Awareness Raising, Education and Training – Capacity Building in Integrative Risk Management

Organized by: 
GRF Davos, Davos, Switzerland
DG Joint Research Centers, European Commission, Ispra, Italy
European and Mediterranean Major Hazards Agreement (EUR-OPA), Council of Europe, Strasbourg
United Nations Institute for Training and Research (UNITAR), Geneva

The Sendai Framework for Disaster Risk Reduction 2015-2030, agreed at the Third UN World Conference on Disaster Risk Reduction in Sendai, Japan in March 2015 and endorsed by the UN General Assembly in June 2015 aims to prevent new and reduce existing disaster risk through the implementation of integrated and inclusive economic, structural, legal, social, health, cultural, educational, environmental, technological, political and institutional measures that prevent and reduce hazard exposure and vulnerability to disaster, increase preparedness for response and recovery, and thus strengthen resilience. The Framework lists four priorities, seven targets, thirteen principles and suggested actions for stakeholders at global, regional, national and local level. The expected outcome till 2030 is to achieve substantial reduction in disaster risk and losses in lives, livelihoods and health. In January 2016, at the UNISDR S&T-conference in Geneva, the science and technology community, as well as other stakeholders, have agreed on a ‘Science and Technology Roadmap to Support the Implementation of the Sendai Framework for Disaster Risk Reduction 2015-2030’. Actions and deliverables are listed to achieve the set goals.

Whereas the goals and the “What” are well specified, the “How” to achieve the goals still needs more clarification and a mechanism for creating and capturing knowledge, synthesising and documenting knowledge, and sharing and transferring knowledge. Recognizing the gaps in implementation, the need to refocus research activities to new areas acknowledges that a transition in thinking is required, redirecting the “science of what” to a “science of how” and applying existing skills and knowledge more effectively. This includes addressing emerging problems in multidisciplinary, applied and justified ways. Workshop participants will discuss pros and cons of various mechanisms in use and contribute to improvements.

The innovation in DRR management due to technological progress should nevertheless be pursued, even for issues of DRR where the scientific knowledge is deemed satisfactory. The vulnerability of our critical infrastructures and services continuously shows how important it is for business and society to be able to adapt in the face of major adverse events. Research gaps shall be identified and solutions addressed.

One fundamental prerequisite for risk-based approaches is a general understanding in our societies about hazards and risks. Education and awareness raising that addresses all generations and sectors of our societies is therefore key.Today’s integrative risk management approaches need well-educated administrators and practitioners. The workshop shall discuss how to best raise risk awareness, the type of university-level curricula that is best suited for professionals in risk reduction and disaster management, and how risk-based knowledge can be applied and used most effectively and efficiently. Finding ways to bridge gaps between science and practical implementation, thus accelerating the knowledge exchange, remains an important task for the workshop.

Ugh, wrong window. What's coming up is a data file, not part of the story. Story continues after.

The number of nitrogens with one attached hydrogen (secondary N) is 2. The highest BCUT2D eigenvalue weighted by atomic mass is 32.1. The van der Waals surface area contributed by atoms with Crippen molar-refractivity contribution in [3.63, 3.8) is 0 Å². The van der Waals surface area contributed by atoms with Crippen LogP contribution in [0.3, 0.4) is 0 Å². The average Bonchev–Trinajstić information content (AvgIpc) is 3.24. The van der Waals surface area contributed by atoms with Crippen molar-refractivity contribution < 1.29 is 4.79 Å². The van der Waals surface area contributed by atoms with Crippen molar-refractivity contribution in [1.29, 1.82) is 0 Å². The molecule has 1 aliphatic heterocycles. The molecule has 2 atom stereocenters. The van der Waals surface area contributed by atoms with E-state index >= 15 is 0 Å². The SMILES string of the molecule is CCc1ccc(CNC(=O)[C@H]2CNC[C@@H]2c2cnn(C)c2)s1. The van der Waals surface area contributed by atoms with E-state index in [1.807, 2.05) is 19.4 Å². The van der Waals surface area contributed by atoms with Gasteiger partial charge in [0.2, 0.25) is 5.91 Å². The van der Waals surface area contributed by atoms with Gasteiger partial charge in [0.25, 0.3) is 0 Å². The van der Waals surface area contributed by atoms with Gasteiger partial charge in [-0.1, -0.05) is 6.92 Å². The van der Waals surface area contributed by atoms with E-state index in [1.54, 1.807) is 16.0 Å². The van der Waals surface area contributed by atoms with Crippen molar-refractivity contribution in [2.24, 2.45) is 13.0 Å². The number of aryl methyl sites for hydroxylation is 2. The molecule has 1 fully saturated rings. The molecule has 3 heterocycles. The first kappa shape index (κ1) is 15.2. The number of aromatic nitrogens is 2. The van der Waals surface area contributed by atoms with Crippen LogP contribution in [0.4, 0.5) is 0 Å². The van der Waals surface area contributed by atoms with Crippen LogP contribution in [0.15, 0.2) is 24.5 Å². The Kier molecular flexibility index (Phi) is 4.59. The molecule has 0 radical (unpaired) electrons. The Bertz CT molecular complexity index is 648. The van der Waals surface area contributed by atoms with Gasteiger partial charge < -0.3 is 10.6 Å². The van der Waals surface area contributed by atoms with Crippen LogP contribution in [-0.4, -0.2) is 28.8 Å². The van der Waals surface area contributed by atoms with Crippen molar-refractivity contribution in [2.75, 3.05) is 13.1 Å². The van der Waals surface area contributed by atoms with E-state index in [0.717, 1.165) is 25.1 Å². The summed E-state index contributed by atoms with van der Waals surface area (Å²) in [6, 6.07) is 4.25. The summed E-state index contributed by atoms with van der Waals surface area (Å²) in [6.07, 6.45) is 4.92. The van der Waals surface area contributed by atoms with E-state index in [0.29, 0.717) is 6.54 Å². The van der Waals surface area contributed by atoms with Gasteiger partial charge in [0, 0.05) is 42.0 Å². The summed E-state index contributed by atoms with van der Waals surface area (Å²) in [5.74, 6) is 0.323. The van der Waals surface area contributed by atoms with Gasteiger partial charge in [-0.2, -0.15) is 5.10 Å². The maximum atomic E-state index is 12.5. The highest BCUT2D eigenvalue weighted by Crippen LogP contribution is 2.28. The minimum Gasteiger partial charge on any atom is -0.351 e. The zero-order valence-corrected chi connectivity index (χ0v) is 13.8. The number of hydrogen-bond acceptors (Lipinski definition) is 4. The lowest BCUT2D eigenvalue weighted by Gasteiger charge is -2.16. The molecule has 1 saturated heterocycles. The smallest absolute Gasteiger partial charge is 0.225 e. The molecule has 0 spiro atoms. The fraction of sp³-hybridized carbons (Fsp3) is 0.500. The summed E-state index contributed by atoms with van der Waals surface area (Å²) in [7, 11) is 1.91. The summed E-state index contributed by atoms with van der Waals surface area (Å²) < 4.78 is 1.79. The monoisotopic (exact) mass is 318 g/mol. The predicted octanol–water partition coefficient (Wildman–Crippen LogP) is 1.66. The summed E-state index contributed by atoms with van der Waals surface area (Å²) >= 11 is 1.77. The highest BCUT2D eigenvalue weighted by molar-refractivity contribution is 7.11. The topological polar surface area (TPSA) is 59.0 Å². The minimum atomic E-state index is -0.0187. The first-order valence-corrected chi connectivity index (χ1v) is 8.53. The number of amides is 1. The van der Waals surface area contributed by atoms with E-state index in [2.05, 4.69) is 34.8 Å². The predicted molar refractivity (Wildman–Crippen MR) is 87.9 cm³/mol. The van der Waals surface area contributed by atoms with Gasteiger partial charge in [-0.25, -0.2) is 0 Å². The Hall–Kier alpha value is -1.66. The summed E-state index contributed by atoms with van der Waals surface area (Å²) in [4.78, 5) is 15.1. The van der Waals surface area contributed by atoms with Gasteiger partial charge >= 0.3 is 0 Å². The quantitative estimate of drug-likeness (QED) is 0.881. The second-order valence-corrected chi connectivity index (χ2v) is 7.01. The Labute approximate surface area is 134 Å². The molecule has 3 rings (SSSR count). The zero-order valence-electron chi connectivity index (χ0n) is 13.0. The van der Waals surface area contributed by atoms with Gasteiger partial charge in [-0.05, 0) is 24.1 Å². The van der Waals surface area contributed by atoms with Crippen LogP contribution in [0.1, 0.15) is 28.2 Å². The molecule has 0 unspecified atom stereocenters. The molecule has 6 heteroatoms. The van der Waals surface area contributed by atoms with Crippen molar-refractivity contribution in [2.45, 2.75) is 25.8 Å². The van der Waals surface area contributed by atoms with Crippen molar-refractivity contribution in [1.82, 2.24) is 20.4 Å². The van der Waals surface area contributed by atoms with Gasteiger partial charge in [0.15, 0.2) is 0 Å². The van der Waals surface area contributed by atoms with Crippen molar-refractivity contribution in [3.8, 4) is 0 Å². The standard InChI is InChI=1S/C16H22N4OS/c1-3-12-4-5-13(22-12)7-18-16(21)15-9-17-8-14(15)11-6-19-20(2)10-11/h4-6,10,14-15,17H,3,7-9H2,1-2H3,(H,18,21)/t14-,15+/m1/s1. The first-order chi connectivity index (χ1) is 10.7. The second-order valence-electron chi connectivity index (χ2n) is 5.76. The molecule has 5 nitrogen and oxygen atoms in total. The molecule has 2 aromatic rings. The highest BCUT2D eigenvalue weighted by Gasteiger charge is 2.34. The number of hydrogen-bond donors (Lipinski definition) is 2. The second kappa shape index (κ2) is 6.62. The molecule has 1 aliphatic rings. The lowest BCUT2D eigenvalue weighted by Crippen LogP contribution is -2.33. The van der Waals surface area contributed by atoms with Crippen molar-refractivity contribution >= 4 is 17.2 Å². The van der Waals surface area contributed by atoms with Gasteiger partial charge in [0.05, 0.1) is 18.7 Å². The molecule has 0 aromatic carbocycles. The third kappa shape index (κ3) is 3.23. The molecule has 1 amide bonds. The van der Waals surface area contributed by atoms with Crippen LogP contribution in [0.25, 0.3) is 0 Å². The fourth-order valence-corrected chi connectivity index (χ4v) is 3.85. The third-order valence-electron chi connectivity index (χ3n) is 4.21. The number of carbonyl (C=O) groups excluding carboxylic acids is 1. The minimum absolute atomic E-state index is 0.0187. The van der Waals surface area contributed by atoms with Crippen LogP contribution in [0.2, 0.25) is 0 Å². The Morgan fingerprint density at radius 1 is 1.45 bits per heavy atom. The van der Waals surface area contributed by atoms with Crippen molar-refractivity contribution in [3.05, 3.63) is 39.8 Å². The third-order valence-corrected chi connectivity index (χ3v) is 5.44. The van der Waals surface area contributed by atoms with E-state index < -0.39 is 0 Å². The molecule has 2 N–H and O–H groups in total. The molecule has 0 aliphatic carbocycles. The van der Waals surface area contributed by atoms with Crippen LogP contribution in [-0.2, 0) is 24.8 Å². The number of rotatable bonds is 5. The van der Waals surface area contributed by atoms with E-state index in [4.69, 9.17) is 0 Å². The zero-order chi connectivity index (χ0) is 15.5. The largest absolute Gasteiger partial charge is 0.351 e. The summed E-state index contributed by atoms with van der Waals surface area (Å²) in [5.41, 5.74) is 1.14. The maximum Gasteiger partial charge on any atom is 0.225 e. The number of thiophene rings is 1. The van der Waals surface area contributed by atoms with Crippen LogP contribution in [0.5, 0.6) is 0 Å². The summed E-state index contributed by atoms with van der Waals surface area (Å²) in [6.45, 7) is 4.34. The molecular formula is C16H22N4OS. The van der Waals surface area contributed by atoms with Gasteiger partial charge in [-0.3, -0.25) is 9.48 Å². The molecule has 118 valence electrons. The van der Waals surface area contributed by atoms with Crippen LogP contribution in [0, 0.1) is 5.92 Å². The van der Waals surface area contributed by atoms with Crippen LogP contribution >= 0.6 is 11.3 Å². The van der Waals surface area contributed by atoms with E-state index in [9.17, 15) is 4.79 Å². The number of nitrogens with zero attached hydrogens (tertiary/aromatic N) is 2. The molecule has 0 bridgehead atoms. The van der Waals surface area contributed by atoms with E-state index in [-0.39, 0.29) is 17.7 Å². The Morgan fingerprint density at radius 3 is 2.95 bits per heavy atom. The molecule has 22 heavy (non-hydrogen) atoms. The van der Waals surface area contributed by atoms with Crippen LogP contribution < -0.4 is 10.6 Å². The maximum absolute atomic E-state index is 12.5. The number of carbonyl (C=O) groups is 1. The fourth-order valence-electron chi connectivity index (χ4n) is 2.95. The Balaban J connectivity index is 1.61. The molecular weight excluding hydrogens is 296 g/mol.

Preliminary Programme

09.00h    Introduction to the workshop (Walter Ammann, GRF Davos)

09.15h    Input presentations

  •  “Training in Critical Infrastructure Protection and Resilience: The JRC experience”, 
    Georgios Giannopoulos, Scientific Officer, DG JRC EC, Ispra, Italy

  • "Capacity development for DRR impact at national and local level”
    Beatrice Progida, Special Advisor, Knowledge Management for Disaster Risk Reduction and Climate Services, United Nations Institute for Training and Research (UNITAR)

  • “Roles of Scientific Communities for Disaster Risk Reduction Solutions: Perspectives for the Global Alliance of Disaster Research Institutes (GADRI)”, Summary of the Session outcomes

  • “Summary of the outcomes of the parallel sessions”

  • Additional presentations on request

10.30h    Coffee Break

10.45h    Splitting in 3 working groups – break-out sessions

  • WG1: Awareness raising: How can we raise risk awareness at the various segments in society? (Children, youth, adults, elderly, disabled, migrants, tourists, etc.)
    WG Chair: Mechthilde Fuhrer, Deputy Executive Secretary, European and Mediterranean Major Hazards Agreement, EUR-OPA, Council of Europe, Strasbourg, France.
    WG Rapporteur: Marc Stal, Senior Project Officer, GRF Davos

  • WG2: Curricula at university level: What is needed for a Bachelor and a Master in integra-tive risk and disaster management? (General knowledge versus specialization, etc.)
    WG2 Chair: Beatrice Progida, Special Advisor, Knowledge Management for Disaster Risk Reduction and Climate Services, United Nations Institute for Training and Research (UNI-TAR).
    WG2 Rapporteur: Susanne Wahlen, Project Officer, GRF Davos

  • WG3: Training courses: What type of continuous education and training courses is needed? (Fields and content of certified advanced study courses)
    WG3 Chair: Georgios Giannopoulos, Scientific Officer, European Commission, DG Joint Research Centre (JRC), Directorate E - Space, Security and Migration, Ispra, Italy.
    WG3 Rapporteur: James Glover, Senior Project Officer, GRF Davos

12.15h    Short lunch break (sandwiches)

13.00h    Break-out sessions cont’d.

14.30h    Presentation of the findings of the WG1 – WG3 by the WG chairs

15.30h    Summary

15.45h    End of workshop